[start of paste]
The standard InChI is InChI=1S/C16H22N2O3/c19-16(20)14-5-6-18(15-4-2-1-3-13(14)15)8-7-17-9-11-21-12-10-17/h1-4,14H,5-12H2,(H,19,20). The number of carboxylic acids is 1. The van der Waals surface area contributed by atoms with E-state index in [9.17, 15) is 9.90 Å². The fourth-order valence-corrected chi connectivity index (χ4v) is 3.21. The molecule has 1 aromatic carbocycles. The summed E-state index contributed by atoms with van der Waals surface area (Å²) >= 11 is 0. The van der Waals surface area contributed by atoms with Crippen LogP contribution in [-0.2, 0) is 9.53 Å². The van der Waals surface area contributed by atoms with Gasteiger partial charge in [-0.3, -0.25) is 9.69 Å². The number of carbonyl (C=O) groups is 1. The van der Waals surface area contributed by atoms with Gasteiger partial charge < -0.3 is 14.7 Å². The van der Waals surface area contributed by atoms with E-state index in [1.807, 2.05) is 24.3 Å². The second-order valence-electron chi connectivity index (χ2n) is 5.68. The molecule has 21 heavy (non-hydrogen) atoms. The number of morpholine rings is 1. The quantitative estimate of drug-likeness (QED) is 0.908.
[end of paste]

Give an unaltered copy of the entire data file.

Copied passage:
The standard InChI is InChI=1S/C16H22N2O3/c19-16(20)14-5-6-18(15-4-2-1-3-13(14)15)8-7-17-9-11-21-12-10-17/h1-4,14H,5-12H2,(H,19,20). The number of carboxylic acids is 1. The van der Waals surface area contributed by atoms with E-state index in [9.17, 15) is 9.90 Å². The fourth-order valence-corrected chi connectivity index (χ4v) is 3.21. The molecule has 1 aromatic carbocycles. The summed E-state index contributed by atoms with van der Waals surface area (Å²) >= 11 is 0. The van der Waals surface area contributed by atoms with Crippen LogP contribution in [-0.2, 0) is 9.53 Å². The van der Waals surface area contributed by atoms with Gasteiger partial charge in [-0.3, -0.25) is 9.69 Å². The number of carbonyl (C=O) groups is 1. The van der Waals surface area contributed by atoms with Gasteiger partial charge < -0.3 is 14.7 Å². The van der Waals surface area contributed by atoms with E-state index in [1.807, 2.05) is 24.3 Å². The second-order valence-electron chi connectivity index (χ2n) is 5.68. The molecule has 21 heavy (non-hydrogen) atoms. The number of morpholine rings is 1. The quantitative estimate of drug-likeness (QED) is 0.908.